President Bill Clinton’s favorite freedom fighter just got indicted for mass murder, torture, kidnapping, and other crimes against humanity. In 1999, the Clinton administration launched a 78-day bombing campaign that killed up to 1500 civilians in Serbia and Kosovo in what the American media proudly portrayed as a crusade against ethnic bias. That war, like most of the pretenses of U.S. foreign policy, was always a sham.
Kosovo President Hashim Thaci was charged with ten counts of war crimes and crimes against humanity by an international tribunal in The Hague in the Netherlands. It charged Thaci and nine other men with “war crimes, including murder, enforced disappearance of persons, persecution, and torture.” Thaci and the other charged suspects were accused of being “criminally responsible for nearly 100 murders” and the indictment involved “hundreds of known victims of Kosovo Albanian, Serb, Roma, and other ethnicities and include political opponents.”
Hashim Thaci’s tawdry career illustrates how anti-terrorism is a flag of convenience for Washington policymakers. Prior to becoming Kosovo’s president, Thaci was the head of the Kosovo Liberation Army (KLA), fighting to force Serbs out of Kosovo. In 1999, the Clinton administration designated the KLA as “freedom fighters” despite their horrific past and gave them massive aid. The previous year, the State Department condemned “terrorist action by the so-called Kosovo Liberation Army.” The KLA was heavily involved in drug trafficking and had close to ties to Osama bin Laden.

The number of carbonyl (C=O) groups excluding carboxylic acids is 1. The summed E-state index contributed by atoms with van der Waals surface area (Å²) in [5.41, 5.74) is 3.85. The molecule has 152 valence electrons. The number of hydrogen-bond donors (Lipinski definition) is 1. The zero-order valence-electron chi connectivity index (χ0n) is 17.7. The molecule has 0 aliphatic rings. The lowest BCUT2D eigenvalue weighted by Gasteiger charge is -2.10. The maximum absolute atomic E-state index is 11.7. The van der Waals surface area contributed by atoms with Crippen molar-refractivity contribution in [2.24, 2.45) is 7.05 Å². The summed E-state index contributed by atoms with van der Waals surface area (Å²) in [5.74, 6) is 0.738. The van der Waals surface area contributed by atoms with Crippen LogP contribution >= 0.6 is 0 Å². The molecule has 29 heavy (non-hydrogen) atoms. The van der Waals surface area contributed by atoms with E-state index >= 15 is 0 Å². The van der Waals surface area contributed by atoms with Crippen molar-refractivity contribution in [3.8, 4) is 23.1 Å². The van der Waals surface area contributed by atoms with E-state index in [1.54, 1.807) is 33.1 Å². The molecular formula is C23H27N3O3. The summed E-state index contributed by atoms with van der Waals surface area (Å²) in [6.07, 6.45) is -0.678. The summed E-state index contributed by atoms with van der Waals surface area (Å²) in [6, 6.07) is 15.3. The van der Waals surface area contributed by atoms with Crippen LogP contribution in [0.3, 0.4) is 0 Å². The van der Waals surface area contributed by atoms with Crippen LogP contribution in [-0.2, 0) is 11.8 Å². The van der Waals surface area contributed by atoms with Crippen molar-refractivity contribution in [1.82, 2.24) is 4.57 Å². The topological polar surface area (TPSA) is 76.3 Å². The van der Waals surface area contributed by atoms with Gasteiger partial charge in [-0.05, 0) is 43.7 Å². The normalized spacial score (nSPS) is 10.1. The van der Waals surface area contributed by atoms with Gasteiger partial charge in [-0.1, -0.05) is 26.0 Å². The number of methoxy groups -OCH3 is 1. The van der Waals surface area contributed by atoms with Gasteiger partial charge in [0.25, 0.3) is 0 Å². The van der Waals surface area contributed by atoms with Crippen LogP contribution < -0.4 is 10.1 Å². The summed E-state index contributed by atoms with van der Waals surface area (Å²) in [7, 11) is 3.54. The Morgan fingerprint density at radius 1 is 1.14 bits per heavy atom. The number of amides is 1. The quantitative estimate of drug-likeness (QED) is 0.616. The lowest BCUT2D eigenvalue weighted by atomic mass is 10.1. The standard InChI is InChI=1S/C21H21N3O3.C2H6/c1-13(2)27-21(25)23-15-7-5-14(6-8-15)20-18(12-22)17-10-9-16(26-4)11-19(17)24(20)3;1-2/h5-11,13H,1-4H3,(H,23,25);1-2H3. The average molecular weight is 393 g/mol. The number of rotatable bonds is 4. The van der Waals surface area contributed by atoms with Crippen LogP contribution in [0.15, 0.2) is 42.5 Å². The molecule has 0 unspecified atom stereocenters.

But arming the KLA and bombing Serbia helped Clinton portray himself as a crusader against injustice and shift public attention after his impeachment trial. Clinton was aided by many shameless members of Congress anxious to sanctify U.S. killing. Sen. Joe Lieberman (D-CN) whooped that the United States and the KLA “stand for the same values and principles. Fighting for the KLA is fighting for human rights and American values.” And since Clinton administration officials publicly compared Serb leader Slobodan Milošević to Hitler, every decent person was obliged to applaud the bombing campaign.
Both the Serbs and ethnic Albanians committed atrocities in the bitter strife in Kosovo. But to sanctify its bombing campaign, the Clinton administration waved a magic wand and made the KLA’s atrocities disappear. British professor Philip Hammond noted that the 78-day bombing campaign “was not a purely military operation: NATO also destroyed what it called ‘dual-use’ targets, such as factories, city bridges, and even the main television building in downtown Belgrade, in an attempt to terrorize the country into surrender.”
NATO repeatedly dropped cluster bombs into marketplaces, hospitals, and other civilian areas. Cluster bombs are anti-personnel devices designed to be scattered across enemy troop formations. NATO dropped more than 1,300 cluster bombs on Serbia and Kosovo and each bomb contained 208 separate bomblets that floated to earth by parachute. Bomb experts estimated that more than 10,000 unexploded bomblets were scattered around the landscape when the bombing ended and maimed children long after the ceasefire.
The statements, views and opinions expressed in this column are solely those of the author and do not necessarily represent those of The Duran.